The morning after I viewed Hanford’s B-Reactor, the breeder reactor which produced the plutonium for the first generation of atomic bombs, I checked out the Hanford Reach Interpretive Center. Also called The Reach, that was a brand new museum dedicated to Hanford Reach National Monument and the Columbia River. It was a crisp, prairie-colored building that overlooked the flowing waters. Wild grasses swayed in plantings and the asphalt of the parking lot was black and new. I was the first person there that morning.
I was greeted by a tall, white-haired man, slightly stooped. He wore a broad smile and his name tag read “Volunteer.” He eagerly pressed information brochures into my hand, then stepped out from behind the counter to show me around. “Hell of a nice guy,” I thought to myself, and couldn’t resist smiling back.
He was proud of their new museum, and I couldn’t blame him. Soft light bathed brand new galleries, displays that were both interactive and ingenuous. He showed me lava floes in action and prehistoric fang and claw. Where I lost myself, though, was the Manhattan Project Gallery.
Storyboards, charts, and graphics portrayed the massive and patriotic project. Scientists, engineers, construction workers and their families, 60,000 people, flooded the inland peninsula of Hanford Reach. They built whole towns, formed communities, erected sprawling research complexes.They built the core of our nuclear weapons industry in just a couple years.
Only later would come the international paranoia, duck-and-cover drills, radioactive mutation stories, and generic pessimism of a new and troubled age. Them, Godzilla, Atomic Age Vampire, On the Beach, Planet of the Apes, tapering into Mad Max, curling into Blade Runner, spreading through The Hunger Games. B-Reactor was the wedge end of a whole new, dystopian culture.
One display consisted of raw statistics scribed onto 1940’s-era 78 RPM phonograph records against a huge photo of two people jitterbugging to a jukebox. Thousands of transplanted families lived in thousands of hastily gathered mobile homes. “The world’s largest trailer park,” the display called it. 16,000 packages of cigarettes sold each day. 700 cases of Coca-cola gulped down. Each week they ate 135 tons of meat. Fewer than one per cent of them even knew the end product toward which they were working. It was just an exciting project that would somehow win the War.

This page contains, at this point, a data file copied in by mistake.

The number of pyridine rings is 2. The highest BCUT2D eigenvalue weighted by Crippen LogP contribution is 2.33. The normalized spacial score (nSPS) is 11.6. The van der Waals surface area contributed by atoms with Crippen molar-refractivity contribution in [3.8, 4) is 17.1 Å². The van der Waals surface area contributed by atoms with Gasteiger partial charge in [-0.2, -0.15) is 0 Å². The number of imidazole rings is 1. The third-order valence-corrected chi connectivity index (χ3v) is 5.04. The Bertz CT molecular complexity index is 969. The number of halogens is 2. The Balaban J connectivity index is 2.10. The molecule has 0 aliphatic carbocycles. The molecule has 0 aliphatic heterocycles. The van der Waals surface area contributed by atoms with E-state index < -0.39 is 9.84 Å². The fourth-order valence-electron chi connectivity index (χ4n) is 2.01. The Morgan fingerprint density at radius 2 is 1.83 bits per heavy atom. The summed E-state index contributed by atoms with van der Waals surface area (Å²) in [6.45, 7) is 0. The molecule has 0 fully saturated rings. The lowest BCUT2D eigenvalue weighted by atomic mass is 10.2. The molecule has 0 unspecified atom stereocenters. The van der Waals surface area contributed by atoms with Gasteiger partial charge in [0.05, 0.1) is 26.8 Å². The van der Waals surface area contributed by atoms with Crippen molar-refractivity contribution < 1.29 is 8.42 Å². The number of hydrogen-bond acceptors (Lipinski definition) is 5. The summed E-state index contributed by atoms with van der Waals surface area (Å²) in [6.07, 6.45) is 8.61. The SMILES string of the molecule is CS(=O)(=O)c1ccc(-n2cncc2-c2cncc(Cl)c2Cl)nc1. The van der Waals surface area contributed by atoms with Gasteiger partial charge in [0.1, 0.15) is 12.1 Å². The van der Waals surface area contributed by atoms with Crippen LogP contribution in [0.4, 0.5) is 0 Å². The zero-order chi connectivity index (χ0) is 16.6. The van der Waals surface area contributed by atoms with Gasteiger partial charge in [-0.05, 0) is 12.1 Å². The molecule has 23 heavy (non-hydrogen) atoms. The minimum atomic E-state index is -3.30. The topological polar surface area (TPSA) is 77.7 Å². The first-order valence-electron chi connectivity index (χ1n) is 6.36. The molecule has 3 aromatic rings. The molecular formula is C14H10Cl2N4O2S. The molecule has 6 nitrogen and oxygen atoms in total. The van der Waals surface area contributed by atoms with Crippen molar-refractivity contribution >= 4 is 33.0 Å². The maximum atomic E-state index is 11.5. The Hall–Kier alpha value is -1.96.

The exhibit framed the story in terms of saving lives. Invading Japan would bring a million Allied casualties, it read. A mere two destroyed cities, particularly their cities, was a nice alternative. A generation accepted that reasoning, at least on our side of the Pacific. Slowly though, even in the United States, debate began. It has gone on ever since. Was it really necessary to drop–not one, but two–atomic bombs in the summer of 1945?
I don’t see that argument being resolved in my lifetime, but I have come to doubt that’s even the point. Hardly anything about nuclear power turned out the way anyone expected, even those most “in the know.” just one more time we reached into the abyss with no idea of what we would actually draw out.
Looking at the displays, though, these were families of nice people. They were nice people in the same way my guide was a nice person: friendly, enthusiastic, proud of what they were doing. No one saw a shadow side. They drew good pay, pursued their dreams, and were called “good” by the rest of wartime society. Now we’ll spend my children’s generation and the next cleaning up the damage. If we can clean it up.
Damn, we’re ingenious. We build metaphorical roads up mountains without knowing what lies on the other side. Sometimes the road slides off the mountainside completely, collapsing in rubble and broken dreams. We resume, re-gather, rebuild. Good thing we’ve been so resilient over the ages. I think.
By the time I had wandered through all the exhibits, more people had arrived and the nice volunteer had gone back to his counter. I made it a point to go back and shake his hand before I left. Because–isn’t that what you do with nice people? And the world goes on in unending rotation.